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Do Your Teeth Love The Summer Holidays PDF Print Email

Do Your Teeth Love The Summer Holidays?
As a nation, we might rejoice when the summer season comes around, yet millions of holiday-makers could be putting their oral health at greater risk with their summer diet.


The British Dental Health Foundation, has issued a reminder to people that consuming too many acidic foods, as well as eating more sugary foods and drinks, traditionally associated with summer-time and holidays, can potentially increase the risk of dental erosion and tooth decay. Risks of dental erosion and tooth decay are also increased during the holiday season as eating-habits and patterns often change. It is more likely that normal meal-times are disrupted during the holidays and snacking and grazing increases, which can cause multiple-attacks on teeth throughout the day.


Dental erosion is the loss of tooth enamel caused by acid attacks from typical holiday foods and drinks like vinaigrettes, olives, red wine and ciders. Enamel is the hard, protective coating of the tooth, and if it is worn away, the dentine underneath becomes exposed and teeth can look discoloured and become sensitive.
Tooth decay happens when sugar reacts with the bacteria in plaque. Sugars from foods like ice-cream, seaside rock and fizzy drinks stimulate the formation of acids that attack the teeth and destroy the enamel. Tooth decay causes cavities and results in the need for fillings. Whilst sugary foods and drinks are easy to identify, acidic foods and drinks that can increase the risk of dental erosion are not always so easy to recognise.

 

To help holiday-makers, the Foundation has compiled a list of some of the most popular foods consumed during the summer and their pH Level.

 


Highly Acidic - Bad

Moderately Acidic - OK

Less Acidic - Better

Vinaigrette Salad Dressing: 2.0
Wine: 2.5
Cola: 2.5
Squash/Cordial: 2.8 - 3.8
Cider: 2.9 - 3.3
Pasta: 3.0
Ice Lollies: 3.0 - 4.0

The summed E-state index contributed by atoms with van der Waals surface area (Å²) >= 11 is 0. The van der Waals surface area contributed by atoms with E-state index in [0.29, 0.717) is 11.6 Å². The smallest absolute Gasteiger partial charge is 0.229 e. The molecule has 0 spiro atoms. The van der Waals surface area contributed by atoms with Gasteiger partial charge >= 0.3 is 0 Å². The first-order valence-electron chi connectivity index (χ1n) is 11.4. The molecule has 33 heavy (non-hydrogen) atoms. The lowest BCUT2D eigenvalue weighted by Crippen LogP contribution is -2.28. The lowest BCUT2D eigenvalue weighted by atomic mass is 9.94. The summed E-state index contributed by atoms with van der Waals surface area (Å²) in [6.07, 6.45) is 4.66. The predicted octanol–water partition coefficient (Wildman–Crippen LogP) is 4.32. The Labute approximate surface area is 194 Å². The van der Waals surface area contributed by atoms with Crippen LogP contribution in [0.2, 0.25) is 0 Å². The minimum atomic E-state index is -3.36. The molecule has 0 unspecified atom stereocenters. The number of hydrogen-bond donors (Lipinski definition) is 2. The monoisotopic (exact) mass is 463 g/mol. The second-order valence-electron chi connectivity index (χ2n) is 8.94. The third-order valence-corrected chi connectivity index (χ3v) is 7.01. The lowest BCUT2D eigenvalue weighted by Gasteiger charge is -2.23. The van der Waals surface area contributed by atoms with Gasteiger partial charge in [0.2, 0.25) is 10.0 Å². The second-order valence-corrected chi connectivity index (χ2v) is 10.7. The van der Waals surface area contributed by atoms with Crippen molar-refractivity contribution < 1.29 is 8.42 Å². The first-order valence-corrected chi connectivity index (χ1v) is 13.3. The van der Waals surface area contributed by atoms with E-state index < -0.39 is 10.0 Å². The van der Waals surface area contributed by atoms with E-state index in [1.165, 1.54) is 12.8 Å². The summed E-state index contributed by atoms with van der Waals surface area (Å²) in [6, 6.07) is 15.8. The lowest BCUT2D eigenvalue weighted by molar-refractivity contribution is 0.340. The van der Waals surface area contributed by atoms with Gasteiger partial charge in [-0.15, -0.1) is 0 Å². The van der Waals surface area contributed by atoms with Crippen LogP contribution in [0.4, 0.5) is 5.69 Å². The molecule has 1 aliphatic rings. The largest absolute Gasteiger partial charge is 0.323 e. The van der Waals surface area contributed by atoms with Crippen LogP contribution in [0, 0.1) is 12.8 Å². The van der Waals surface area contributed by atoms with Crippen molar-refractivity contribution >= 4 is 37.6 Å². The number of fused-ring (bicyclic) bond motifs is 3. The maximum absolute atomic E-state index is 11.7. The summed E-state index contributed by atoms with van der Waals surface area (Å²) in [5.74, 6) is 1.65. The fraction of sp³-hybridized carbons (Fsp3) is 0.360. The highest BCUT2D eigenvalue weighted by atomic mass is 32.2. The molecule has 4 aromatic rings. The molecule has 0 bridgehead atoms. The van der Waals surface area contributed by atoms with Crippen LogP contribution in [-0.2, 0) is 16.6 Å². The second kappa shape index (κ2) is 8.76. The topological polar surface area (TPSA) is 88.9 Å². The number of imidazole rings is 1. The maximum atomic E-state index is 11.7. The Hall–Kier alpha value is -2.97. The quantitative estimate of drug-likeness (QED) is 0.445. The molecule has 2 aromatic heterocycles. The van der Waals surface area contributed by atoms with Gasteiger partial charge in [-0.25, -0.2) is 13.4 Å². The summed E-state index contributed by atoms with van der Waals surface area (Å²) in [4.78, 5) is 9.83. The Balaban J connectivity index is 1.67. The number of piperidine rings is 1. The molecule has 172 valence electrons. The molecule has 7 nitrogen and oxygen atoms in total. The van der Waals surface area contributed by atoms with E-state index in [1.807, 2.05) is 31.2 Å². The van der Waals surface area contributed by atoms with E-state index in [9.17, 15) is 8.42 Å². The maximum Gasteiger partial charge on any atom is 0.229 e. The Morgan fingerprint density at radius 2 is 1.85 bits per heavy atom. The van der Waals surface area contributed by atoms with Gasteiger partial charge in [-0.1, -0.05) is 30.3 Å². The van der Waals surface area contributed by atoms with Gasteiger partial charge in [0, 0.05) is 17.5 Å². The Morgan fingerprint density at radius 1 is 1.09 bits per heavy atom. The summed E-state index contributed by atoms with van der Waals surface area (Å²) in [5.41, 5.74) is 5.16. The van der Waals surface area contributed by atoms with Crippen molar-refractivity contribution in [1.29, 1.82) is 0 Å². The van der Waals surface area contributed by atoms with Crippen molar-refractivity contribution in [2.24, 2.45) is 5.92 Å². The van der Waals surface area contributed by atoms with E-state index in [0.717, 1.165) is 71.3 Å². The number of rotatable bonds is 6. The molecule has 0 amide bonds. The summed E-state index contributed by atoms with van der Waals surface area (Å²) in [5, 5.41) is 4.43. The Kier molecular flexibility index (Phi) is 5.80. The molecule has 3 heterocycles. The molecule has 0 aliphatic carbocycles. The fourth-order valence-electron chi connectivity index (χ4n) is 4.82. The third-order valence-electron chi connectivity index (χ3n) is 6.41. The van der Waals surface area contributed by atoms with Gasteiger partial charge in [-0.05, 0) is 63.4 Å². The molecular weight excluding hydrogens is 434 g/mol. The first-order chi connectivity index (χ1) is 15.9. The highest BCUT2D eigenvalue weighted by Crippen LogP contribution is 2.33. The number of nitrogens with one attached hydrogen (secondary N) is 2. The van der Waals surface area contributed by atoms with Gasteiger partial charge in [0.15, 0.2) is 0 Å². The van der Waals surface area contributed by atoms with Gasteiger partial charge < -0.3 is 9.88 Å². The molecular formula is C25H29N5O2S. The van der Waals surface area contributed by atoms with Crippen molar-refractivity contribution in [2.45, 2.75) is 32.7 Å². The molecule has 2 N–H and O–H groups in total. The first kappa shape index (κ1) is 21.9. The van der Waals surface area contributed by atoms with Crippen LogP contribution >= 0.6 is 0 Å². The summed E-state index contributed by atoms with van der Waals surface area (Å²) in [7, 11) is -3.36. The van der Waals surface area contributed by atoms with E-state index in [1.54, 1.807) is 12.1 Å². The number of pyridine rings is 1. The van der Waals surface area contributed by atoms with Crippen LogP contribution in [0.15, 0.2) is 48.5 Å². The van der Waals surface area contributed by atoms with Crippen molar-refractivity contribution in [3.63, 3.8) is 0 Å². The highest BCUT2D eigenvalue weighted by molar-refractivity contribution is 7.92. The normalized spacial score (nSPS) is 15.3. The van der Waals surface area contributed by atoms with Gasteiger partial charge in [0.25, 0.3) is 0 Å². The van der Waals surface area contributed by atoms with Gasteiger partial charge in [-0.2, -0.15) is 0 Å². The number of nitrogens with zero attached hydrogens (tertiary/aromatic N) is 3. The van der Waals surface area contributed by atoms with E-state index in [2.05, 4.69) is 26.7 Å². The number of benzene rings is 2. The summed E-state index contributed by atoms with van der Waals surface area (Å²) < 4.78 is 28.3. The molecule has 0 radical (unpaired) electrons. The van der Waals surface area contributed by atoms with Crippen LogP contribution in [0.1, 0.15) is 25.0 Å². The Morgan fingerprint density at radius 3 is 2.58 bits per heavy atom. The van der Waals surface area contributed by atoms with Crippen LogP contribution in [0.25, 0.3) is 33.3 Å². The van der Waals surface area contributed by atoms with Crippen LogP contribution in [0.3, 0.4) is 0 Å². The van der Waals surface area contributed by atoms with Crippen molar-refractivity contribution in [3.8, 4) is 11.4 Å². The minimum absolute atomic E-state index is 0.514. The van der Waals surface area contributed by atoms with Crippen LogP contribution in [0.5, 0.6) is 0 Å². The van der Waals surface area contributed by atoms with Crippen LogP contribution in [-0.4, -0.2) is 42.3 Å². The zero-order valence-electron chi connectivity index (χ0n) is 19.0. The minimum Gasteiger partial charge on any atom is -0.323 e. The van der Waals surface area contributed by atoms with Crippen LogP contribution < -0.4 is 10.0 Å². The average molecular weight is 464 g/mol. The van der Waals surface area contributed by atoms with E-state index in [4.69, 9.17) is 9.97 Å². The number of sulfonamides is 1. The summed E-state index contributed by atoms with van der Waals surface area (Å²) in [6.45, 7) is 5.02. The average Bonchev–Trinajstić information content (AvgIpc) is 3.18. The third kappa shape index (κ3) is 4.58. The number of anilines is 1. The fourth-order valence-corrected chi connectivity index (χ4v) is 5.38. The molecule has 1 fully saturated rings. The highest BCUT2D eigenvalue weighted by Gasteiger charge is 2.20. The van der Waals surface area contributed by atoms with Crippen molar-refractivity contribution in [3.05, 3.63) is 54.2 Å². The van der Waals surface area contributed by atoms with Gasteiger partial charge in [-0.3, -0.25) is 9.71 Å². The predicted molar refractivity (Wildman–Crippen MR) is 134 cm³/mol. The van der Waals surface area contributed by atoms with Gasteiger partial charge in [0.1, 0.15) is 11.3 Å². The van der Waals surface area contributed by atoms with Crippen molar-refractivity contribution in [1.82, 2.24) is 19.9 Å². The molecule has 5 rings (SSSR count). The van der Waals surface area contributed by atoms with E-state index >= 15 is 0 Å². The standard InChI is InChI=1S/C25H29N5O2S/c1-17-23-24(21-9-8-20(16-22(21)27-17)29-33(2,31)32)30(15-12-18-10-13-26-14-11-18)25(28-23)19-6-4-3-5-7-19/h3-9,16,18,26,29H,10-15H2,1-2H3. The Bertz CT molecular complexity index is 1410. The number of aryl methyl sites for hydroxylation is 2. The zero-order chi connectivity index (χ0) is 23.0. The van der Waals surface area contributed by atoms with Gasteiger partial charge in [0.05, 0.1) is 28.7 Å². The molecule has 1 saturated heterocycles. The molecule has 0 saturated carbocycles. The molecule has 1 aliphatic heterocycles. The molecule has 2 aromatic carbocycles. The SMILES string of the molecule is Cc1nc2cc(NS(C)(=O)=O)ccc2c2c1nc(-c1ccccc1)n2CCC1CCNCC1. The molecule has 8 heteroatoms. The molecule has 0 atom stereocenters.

Strawberries: 3.0 - 4.2
Ice Cream: 3.0 - 5.0
Olives: 3.8

Fresh Orange Juice: 3.8
Cottage Cheese: 4.1 - 5.4
Fruit Tea: 4.2
Lager: 4.4
Fish and Chips: 4.6 - 6

White Bread: 5.0 - 6.0
Feta Cheese: 5.0 - 6.1
Brown Rice: 6.0
Gin and Tonic: 6.9
Sparkling Water: 7.4
Still Water: 7.6
Hot Dogs: 6.2


Chief Executive of the British Dental Health Foundation, Dr Nigel Carter, said: "The habit of snacking and grazing in between meals is one that continues to creep into society. What people do not realise is every time you eat or drink anything sugary, your teeth are under acid attack for up to one hour.
"Eating and drinking naturally weakens the enamel on your teeth, and as a result, the Foundation recommends eating three square meals a day instead of having seven to ten 'snack attacks'.


If you do snack between meals, choose foods and drinks that do not contain sugar, limiting the amount of time your mouth is at risk.
"Snacking throughout the day might be easy and convenient when on holiday, particularly if you have young children, but the frequency of doing so can be harmful to their teeth and have lasting implications.


"It is vitally important that you stick to the Foundation's three key rules for good oral health - brushing for two minutes twice a day using a fluoride toothpaste, reducing the frequency of how often you have sugary foods and drinks and visiting your dentist regularly, as often as they recommend."
Remember your local pharmacist stocks a range of products to help with good oral hygiene and is always ready with plenty of helpful advice